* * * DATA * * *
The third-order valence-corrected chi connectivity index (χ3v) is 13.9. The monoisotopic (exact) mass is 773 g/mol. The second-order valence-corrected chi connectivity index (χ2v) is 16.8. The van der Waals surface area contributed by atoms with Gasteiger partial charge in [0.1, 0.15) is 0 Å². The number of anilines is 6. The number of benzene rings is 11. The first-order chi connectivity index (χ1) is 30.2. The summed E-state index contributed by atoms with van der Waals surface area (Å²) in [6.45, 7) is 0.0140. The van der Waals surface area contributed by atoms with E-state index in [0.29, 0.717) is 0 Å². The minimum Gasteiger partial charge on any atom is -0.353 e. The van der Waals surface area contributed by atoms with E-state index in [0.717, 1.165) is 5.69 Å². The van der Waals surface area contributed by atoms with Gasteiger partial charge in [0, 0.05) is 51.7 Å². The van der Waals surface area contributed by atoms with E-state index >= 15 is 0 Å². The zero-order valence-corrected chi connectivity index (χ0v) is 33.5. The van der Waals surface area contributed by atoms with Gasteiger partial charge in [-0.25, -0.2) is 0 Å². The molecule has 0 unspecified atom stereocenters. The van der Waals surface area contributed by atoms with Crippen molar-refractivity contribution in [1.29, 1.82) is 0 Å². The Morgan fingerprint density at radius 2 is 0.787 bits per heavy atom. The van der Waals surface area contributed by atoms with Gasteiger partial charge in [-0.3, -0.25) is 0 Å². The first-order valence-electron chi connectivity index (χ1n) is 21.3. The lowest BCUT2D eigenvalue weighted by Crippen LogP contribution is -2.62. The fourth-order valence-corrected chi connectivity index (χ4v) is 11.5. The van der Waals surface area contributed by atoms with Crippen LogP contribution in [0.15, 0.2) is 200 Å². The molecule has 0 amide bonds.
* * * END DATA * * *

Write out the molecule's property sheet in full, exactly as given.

The third-order valence-corrected chi connectivity index (χ3v) is 13.9. The monoisotopic (exact) mass is 773 g/mol. The second-order valence-corrected chi connectivity index (χ2v) is 16.8. The van der Waals surface area contributed by atoms with Gasteiger partial charge in [0.1, 0.15) is 0 Å². The number of anilines is 6. The number of benzene rings is 11. The first-order chi connectivity index (χ1) is 30.2. The summed E-state index contributed by atoms with van der Waals surface area (Å²) in [6.45, 7) is 0.0140. The van der Waals surface area contributed by atoms with E-state index in [0.29, 0.717) is 0 Å². The minimum Gasteiger partial charge on any atom is -0.353 e. The van der Waals surface area contributed by atoms with E-state index in [0.717, 1.165) is 5.69 Å². The van der Waals surface area contributed by atoms with Gasteiger partial charge in [0, 0.05) is 51.7 Å². The van der Waals surface area contributed by atoms with E-state index >= 15 is 0 Å². The zero-order valence-corrected chi connectivity index (χ0v) is 33.5. The van der Waals surface area contributed by atoms with Gasteiger partial charge in [-0.25, -0.2) is 0 Å². The molecule has 0 unspecified atom stereocenters. The van der Waals surface area contributed by atoms with Crippen molar-refractivity contribution in [1.29, 1.82) is 0 Å². The Morgan fingerprint density at radius 2 is 0.787 bits per heavy atom. The van der Waals surface area contributed by atoms with Gasteiger partial charge in [-0.3, -0.25) is 0 Å². The first-order valence-electron chi connectivity index (χ1n) is 21.3. The lowest BCUT2D eigenvalue weighted by Crippen LogP contribution is -2.62. The fourth-order valence-corrected chi connectivity index (χ4v) is 11.5. The van der Waals surface area contributed by atoms with Crippen LogP contribution in [0.15, 0.2) is 200 Å². The molecule has 0 amide bonds.